Why Are Suicidal People Handcuffed By Police? Do they really think they have the energy to become violent? So why are we treated like criminals when we’ve done nothing “wrong?”

Look what popped up on my radar yesterday!

It’s been an extremely busy week, with all kinds of Advocacy communications initiated by me, which appear to have rumbled the Earth below us, and rattled a few nerves, and, produced some incredibly bizarre behavior on the part of those responsible for managing and dispensing Mental Health Services at the State Level, and, their bosses at the Federal level. 

And they think we’re crazy!

Anyway, yesterday I was sitting at a Starbucks at the Mall, drinking my coffee, when I noticed 2 County officers approach a man at a table, not far from me. This man was almost invisible. I hadn’t even realized he was there, until the officers approached him. But there he was, just a few feet from me, quiet and soft spoken. 

The sound in the video is terrible, because of the mall music, which drenched everything around and almost muted it. But you can pick up enough to realize this is a law enforcement intervention in a man reported to the police as suicidal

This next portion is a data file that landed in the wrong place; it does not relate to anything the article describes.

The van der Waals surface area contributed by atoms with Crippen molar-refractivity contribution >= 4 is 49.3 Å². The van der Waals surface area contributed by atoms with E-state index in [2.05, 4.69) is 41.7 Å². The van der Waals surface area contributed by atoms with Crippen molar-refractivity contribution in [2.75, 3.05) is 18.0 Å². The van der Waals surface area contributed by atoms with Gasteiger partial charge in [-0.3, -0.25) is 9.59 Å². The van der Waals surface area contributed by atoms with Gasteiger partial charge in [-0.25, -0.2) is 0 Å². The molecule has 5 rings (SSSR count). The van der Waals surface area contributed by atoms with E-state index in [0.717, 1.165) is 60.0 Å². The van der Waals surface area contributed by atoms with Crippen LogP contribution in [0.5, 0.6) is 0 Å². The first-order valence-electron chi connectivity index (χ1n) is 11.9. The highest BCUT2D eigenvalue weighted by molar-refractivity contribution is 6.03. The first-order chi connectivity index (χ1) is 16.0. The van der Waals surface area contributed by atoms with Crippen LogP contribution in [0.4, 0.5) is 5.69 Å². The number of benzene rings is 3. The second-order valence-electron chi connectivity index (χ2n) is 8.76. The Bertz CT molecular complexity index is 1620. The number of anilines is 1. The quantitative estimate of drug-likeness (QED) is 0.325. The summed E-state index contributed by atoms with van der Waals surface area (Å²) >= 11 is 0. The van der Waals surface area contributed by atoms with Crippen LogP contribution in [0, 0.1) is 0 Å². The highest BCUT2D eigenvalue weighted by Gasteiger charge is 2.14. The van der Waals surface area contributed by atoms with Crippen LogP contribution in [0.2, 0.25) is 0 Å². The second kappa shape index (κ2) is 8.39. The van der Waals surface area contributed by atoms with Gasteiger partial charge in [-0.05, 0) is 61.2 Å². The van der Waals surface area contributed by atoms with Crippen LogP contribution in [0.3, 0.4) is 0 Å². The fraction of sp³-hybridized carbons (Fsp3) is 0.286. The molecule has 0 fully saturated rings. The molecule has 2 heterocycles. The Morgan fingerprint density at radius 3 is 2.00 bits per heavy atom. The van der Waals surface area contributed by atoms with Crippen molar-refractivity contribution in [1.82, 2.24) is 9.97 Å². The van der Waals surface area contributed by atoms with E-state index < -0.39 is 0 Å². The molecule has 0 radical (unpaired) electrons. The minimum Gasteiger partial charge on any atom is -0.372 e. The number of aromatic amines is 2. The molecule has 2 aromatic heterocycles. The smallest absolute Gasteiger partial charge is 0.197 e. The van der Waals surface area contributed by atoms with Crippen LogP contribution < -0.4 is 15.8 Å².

I was really impressed with the officer who handled the situation. He obviously had additional training in Mental Health, but it was his even and calm approach and empathy that resonated with me. 

However, the handcuffs, at the close of this scene, are disturbing. And this is something that must change. People cannot be treated like criminals when they’ve done nothing wrong, as the officer tells the man. But I’ll have more to say about that later. 

The video is 4:12 minutes. 

DOJ ADA Complaint

Apparently, this was never filed. I thought I had filed it, but while searching earlier, I realized I had no confirmation of receipt from the DOJ.  Excuse the formatting. The Complaint Form has a specific allowance for characters (which may be why they never received it, since I used paragraphs, which exceeded the limit.) So you have to scrunch everything together. Sure would be nice, if they let you know that, you know, had, oh, whatever.

COMPLAINT

GREATER BALTIMORE MEDICAL CENTER (GBMC)